WASHINGTON (May. 11)
High praise for American Jewry was voiced here tonight by Attorney General Herbert Brownell Jr. addressing the first national dinner of the America-Israel Society at the Hotel Statler. He also paid tribute to Israel, and traced the impact of Hebrew legal philosophy upon American law.
“We must not forget that the Jews made their contribution to the cultural, physical and economic development of early America, furnishing spiritual values, in labor, in skill and enterprise. The tercentenary of their coming here is being commemorated this very year,” he said. He emphasized that the American Jews “were in the forefront of all causes calling upon America to adhere to the highest ideals and traditions.”
About Israel, he stated that the world is watching for the Jewish State “to set an example of true tolerance and understanding in its relations with its neighbors.” Israel, he declared, is also expected “to make an increasing contribution to the free world as a model of democracy in action” and “to serve as a leader among peace-loving nations; to be a standard-bearer of justice and equality for all people.”
Mr. Brownell said the celebration of Israel’s sixth anniversary “is a sign that the efforts in desert and mountain, in village and city, of all the men and women who have struggled and strived in Israel, have won not only respect in this country, five thousand miles distant, but positive approbation.”
“The adventure in democracy that is Israel is one which humanists all over the world are watching with sympathy and hope,” he declared. “There is no doubt that the creative spirit, which has already given so much to the world, will continue to produce new and important gifts.”
AMBASSADOR EBAN TAKES ISSUE WITH BYROADE’S VIEWS
Israel Ambassador Abba Eban cautioned the America-Israel Society that any weakening of American-Israel friendship would jeopardize Near Eastern peace. The Ambassador also made remarks obviously in answer to recent controversial statements by Henry A. Byroade, Assistant Secretary of State for Near Eastern Affairs.
On the question of Mr. Byroade’s recommendations with respect to curtailment of immigration by Israel, the Ambassador stated that “at all times and in all circumstances, whatever the sacrifice or the cost, our gates will remain forever open wide, and both our country and our region will be the beneficiaries of any new energies of capacity and faith which we can attract.”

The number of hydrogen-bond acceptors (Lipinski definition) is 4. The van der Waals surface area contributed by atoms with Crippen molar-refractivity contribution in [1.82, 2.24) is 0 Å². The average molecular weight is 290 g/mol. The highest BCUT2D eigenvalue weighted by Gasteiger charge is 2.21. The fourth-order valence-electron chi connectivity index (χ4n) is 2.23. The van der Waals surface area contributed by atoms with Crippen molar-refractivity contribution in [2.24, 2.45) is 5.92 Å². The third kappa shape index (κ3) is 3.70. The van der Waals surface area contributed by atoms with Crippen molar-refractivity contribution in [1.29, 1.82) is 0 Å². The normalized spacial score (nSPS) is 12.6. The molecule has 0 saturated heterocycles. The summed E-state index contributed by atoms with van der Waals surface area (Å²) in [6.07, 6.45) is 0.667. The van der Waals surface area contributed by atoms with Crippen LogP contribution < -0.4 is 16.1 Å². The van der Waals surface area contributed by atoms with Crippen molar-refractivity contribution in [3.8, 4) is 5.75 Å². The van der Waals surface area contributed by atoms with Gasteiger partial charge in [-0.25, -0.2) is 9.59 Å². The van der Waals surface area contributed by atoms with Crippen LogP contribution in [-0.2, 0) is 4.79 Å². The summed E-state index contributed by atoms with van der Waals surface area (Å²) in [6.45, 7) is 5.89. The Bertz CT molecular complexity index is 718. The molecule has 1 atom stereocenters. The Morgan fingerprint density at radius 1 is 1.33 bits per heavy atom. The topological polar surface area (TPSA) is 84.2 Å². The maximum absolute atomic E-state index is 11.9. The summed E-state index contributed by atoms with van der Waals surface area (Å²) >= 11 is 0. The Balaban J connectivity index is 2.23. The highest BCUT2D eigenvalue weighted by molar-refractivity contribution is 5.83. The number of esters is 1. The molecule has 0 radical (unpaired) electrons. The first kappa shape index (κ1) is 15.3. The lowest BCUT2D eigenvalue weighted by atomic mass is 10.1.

Mr. Eban said: “There could be no greater distortion of the international purpose, indeed of the Divine direction, which has guided Israel’s birth, than to envisage any separation between Israel on the one hand and the Jewish people on the other.” He said “it shall be the continuing concern of our government and people to strengthen the links of fraternity and of mutual responsibility which bind together all who share with us the matchless dignity of descent from the Hebrew faith and tradition.”
It was stressed by Mr. Eban that nothing would contribute more to the attainment of peace than the strengthening of Israel “to a point where its stability and permanence are clearly evident, and the reversal of this historic verdict will appear illusory to any thoughtful Arab mind.”
Mr. Eban said Israel-American friendship must be rededicated and protected “against every peril, ” He said “if it were to be weakened or endangered, Israel would lose the strongest anchor partner of its reliance; America would forfeit the only bulwark in our area of democracy.” He said that nothing could more surely “revive the prospect of war than an impression, whether real or illusory, that America and Israel no longer stand together.”
The Ambassador traced the cultural and historic affinities of Israelis and Americans. He asked if the emergence of the first democracy in the Near East does not create “a special solidarity with all peoples who uphold democracy as a world cause, worthy to win the loyal hearts of men against the sinister allurements of dictatorial power?”